In un articolo sul New York Times ha chiarito e spiegato il giudizio che aveva già espresso sbrigativamente («Non sono cinema»)
In un’intervista rilasciata lo scorso ottobre al magazine Empire Martin Scorsese affermò che i film del Marvel Cinematic Universe non sono cinema, e che gli ricordavano un parco a tema:
I don’t see them. I tried, you know? But that’s not cinema,” Scorsese told Empire. “Honestly, the closest I can think of them, as well made as they are, with actors doing the best they can under the circumstances, is theme parks. It isn’t the cinema of human beings trying to convey emotional, psychological experiences to another human being
Ora, in un pezzo sul New York Times (link alternativo), Scorsese elabora più a fondo il suo pensiero andando oltre i film Marvel e criticando una porzione molto più ampia dell’industria cinematografica. Scorsese prima di tutto chiarisce che le sue affermazioni nell’intervista precedente non volevano insultare nessuno, né erano prova del suo odio nei confronti della Marvel:
Some people seem to have seized on the last part of my answer as insulting, or as evidence of hatred for Marvel on my part. If anyone is intent on characterizing my words in that light, there’s nothing I can do to stand in the way.
Many franchise films are made by people of considerable talent and artistry. You can see it on the screen. The fact that the films themselves don’t interest me is a matter of personal taste and temperament. I know that if I were younger, if I’d come of age at a later time, I might have been excited by these pictures and maybe even wanted to make one myself. But I grew up when I did and I developed a sense of movies — of what they were and what they could be — that was as far from the Marvel universe as we on Earth are from Alpha Centauri.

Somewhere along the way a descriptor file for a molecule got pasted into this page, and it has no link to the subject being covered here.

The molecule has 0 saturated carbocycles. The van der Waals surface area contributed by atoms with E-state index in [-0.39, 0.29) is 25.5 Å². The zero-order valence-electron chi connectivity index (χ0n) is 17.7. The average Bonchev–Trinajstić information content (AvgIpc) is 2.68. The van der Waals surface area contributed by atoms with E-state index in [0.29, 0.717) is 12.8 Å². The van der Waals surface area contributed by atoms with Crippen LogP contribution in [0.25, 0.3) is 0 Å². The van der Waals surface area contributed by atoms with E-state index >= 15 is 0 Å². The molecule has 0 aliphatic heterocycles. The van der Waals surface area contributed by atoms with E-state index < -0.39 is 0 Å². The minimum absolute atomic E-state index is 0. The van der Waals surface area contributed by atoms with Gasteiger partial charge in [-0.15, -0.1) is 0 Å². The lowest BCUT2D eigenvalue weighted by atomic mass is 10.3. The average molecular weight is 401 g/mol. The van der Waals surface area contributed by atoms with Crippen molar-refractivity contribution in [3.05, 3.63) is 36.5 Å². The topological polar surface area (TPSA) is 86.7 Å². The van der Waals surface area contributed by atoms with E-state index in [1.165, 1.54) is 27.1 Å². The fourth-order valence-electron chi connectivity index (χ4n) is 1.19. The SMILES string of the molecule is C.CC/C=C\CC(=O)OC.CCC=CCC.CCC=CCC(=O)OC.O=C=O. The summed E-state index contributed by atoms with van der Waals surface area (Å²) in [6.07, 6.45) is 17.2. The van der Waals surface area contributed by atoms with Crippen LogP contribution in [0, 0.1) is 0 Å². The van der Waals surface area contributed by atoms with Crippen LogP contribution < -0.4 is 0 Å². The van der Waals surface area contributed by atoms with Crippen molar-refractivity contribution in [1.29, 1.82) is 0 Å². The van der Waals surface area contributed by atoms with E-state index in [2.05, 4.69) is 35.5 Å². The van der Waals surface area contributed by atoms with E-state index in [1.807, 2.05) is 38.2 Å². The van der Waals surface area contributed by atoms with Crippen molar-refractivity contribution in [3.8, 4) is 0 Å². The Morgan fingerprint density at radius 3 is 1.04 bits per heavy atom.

Scorsese poi chiarisce la sua idea di cinema, come una scoperta a livello estetico, emotivo e spirituale. Il cinema è in sostanza una forma d’arte:
[…] cinema was about revelation — aesthetic, emotional and spiritual revelation. It was about characters — the complexity of people and their contradictory and sometimes paradoxical natures, the way they can hurt one another and love one another and suddenly come face to face with themselves.
It was about confronting the unexpected on the screen and in the life it dramatized and interpreted, and enlarging the sense of what was possible in the art form.
Scorsese usa poi i film di Hitchcock como esempio di film comoe forma d’arte, e spiega cosa secondo lui ci fa continuare a guardare quei film a distanza di più di 60 anni. Dopo questa analisi confronta questi film con le mega-produzioni di questi anni:
[…] In the past 20 years, as we all know, the movie business has changed on all fronts. But the most ominous change has happened stealthily and under cover of night: the gradual but steady elimination of risk. Many films today are perfect products manufactured for immediate consumption. Many of them are well made by teams of talented individuals. All the same, they lack something essential to cinema: the unifying vision of an individual artist. Because, of course, the individual artist is the riskiest factor of all. […] Today, that tension is gone, and there are some in the business with absolute indifference to the very question of art and an attitude toward the history of cinema that is both dismissive and proprietary — a lethal combination. The situation, sadly, is that we now have two separate fields: There’s worldwide audiovisual entertainment, and there’s cinema. They still overlap from time to time, but that’s becoming increasingly rare. And I fear that the financial dominance of one is being used to marginalize and even belittle the existence of the other. For anyone who dreams of making movies or who is just starting out, the situation at this moment is brutal and inhospitable to art. And the act of simply writing those words fills me with terrible sadness.
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